"I think it's one of those things when you go in and investigate and sometimes you ask questions, you find out something else. It begs you to ask more questions and try to find out more answers. I think that's probably typical of a lot of the investigations that the NCAA does. When they look into something, they find out a few other things and they have to investigate it. That doesn't mean that all the answers are out there yet, but they are pretty thorough when they do their investigations.

"Everything is so covered nowadays, media-wise, with the Internet and everyone has cell phones and all that. I don't know if things are much worse than they were before, but they are more public. And I think you'll see more cases because things are more public. Everything they do is going to become public. That's the world that we live in today."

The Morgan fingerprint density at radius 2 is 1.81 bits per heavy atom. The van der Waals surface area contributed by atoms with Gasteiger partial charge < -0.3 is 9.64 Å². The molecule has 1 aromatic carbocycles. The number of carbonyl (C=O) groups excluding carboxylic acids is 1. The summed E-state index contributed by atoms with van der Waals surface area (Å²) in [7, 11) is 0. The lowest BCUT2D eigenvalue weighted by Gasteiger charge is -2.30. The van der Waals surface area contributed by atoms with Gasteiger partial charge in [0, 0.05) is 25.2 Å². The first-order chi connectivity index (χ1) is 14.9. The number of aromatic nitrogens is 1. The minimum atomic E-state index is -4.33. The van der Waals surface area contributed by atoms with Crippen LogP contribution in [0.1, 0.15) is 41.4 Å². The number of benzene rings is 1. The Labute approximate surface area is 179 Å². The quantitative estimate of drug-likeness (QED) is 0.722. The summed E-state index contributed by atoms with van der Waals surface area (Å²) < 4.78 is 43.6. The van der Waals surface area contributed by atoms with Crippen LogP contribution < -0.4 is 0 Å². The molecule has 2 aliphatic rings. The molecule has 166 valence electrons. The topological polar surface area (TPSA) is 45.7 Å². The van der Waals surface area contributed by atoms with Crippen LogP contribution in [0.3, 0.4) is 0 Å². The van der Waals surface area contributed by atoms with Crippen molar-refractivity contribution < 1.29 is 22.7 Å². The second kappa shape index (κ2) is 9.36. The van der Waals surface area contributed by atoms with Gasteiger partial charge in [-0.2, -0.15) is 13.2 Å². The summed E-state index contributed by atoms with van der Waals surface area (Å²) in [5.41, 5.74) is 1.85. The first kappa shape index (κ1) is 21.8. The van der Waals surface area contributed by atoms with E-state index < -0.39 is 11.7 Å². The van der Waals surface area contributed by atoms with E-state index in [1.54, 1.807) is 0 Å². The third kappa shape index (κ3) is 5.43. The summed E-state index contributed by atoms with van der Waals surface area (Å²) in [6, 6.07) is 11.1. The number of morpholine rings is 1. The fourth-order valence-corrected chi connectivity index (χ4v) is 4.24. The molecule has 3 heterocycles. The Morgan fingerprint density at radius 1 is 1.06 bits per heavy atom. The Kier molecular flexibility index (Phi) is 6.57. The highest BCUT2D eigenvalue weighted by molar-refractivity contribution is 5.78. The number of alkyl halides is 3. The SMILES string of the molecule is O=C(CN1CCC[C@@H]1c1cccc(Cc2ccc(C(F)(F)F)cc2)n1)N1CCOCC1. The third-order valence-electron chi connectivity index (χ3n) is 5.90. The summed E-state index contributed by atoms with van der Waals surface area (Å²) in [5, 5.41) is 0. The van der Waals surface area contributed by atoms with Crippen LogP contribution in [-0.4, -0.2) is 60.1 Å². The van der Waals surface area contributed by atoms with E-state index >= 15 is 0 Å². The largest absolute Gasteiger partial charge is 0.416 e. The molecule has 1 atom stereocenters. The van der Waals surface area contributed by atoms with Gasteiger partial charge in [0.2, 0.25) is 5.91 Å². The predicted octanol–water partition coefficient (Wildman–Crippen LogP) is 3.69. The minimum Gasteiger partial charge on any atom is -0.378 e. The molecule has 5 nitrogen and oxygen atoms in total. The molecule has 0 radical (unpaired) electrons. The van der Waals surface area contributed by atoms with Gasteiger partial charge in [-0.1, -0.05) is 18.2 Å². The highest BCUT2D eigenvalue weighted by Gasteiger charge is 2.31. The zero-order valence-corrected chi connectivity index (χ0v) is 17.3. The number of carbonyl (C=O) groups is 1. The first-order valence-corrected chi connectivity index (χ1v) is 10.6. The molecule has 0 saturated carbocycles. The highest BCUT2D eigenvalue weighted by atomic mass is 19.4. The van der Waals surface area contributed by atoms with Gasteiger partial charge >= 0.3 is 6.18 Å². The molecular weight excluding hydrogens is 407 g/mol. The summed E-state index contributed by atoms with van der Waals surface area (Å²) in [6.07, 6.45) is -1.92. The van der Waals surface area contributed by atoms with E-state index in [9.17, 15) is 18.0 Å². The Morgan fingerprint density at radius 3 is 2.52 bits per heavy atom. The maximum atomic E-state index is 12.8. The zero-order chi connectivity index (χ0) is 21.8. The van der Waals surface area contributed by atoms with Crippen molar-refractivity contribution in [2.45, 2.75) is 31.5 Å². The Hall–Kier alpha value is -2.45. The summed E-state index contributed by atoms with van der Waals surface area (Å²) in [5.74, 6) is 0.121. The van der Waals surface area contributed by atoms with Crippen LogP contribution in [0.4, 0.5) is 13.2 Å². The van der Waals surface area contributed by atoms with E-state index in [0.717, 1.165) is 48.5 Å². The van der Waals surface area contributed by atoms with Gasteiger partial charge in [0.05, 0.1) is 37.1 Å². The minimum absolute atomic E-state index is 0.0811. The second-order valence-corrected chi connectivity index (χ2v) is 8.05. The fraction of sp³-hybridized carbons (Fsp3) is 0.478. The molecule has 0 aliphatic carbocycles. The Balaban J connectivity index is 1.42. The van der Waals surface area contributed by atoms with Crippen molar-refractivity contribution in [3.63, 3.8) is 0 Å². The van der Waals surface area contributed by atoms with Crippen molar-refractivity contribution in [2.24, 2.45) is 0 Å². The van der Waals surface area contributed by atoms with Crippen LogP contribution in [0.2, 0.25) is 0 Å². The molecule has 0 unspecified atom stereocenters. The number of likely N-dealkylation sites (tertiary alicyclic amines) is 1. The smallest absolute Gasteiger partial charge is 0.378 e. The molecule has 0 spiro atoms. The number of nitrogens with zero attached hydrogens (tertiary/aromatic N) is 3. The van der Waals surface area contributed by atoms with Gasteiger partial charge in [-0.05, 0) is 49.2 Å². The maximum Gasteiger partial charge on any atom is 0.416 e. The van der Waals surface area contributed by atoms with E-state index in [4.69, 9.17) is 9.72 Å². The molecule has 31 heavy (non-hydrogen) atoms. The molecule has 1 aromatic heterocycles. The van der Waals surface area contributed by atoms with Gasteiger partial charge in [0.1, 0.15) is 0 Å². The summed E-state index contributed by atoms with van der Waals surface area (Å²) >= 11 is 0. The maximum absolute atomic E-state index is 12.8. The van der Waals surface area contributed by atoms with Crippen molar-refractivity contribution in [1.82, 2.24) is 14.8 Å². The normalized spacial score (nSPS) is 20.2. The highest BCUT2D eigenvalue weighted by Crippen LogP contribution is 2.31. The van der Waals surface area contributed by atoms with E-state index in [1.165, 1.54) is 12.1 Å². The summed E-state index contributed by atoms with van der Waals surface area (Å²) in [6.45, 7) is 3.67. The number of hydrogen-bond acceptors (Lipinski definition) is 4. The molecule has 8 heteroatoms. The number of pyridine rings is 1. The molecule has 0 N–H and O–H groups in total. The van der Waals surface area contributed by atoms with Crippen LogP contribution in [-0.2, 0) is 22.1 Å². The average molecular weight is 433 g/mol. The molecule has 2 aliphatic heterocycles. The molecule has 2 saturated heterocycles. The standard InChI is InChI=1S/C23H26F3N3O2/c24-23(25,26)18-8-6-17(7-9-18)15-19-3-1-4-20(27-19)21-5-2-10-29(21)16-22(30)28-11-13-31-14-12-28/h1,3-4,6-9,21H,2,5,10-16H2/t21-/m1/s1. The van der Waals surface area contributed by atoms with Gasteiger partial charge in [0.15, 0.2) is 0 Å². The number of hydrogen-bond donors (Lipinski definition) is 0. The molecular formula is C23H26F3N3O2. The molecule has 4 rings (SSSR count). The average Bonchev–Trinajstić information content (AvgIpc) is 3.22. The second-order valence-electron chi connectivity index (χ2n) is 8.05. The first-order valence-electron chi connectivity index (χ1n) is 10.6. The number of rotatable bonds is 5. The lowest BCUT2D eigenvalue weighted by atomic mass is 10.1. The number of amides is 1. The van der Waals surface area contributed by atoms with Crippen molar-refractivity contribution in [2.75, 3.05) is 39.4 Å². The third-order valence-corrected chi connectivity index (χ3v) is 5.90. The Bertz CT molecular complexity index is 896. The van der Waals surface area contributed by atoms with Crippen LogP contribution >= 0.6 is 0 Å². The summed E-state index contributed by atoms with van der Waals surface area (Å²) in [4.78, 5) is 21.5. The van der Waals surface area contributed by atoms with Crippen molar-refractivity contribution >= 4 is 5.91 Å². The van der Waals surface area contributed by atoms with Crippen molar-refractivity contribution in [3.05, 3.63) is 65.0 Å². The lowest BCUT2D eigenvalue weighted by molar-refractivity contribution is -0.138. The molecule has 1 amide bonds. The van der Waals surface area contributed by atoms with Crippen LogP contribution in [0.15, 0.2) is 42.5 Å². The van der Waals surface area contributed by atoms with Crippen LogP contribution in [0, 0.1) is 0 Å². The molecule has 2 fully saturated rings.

Are you glad you didn't sign Terrelle Pryor?

"That's a fair question. You don't usually worry about the guys who didn't get, just the ones you got.

"I think he would have been a great player in our system. Denard Robinson was a great player in our system. Pryor had an outstanding career at Ohio State on the field. He won a lot of games, did a lot of good things. Some of those other issues, I don't know what all is entailed in that. Did he make some mistakes? He certainly did. Has he learned from them? I'm sure he's trying to put everything behind him and move on."

Tom Dienhart is a national senior writer for Rivals.com. He can be reached at dienhart@yahoo-inc.com, and you can click here to follow him on Twitter.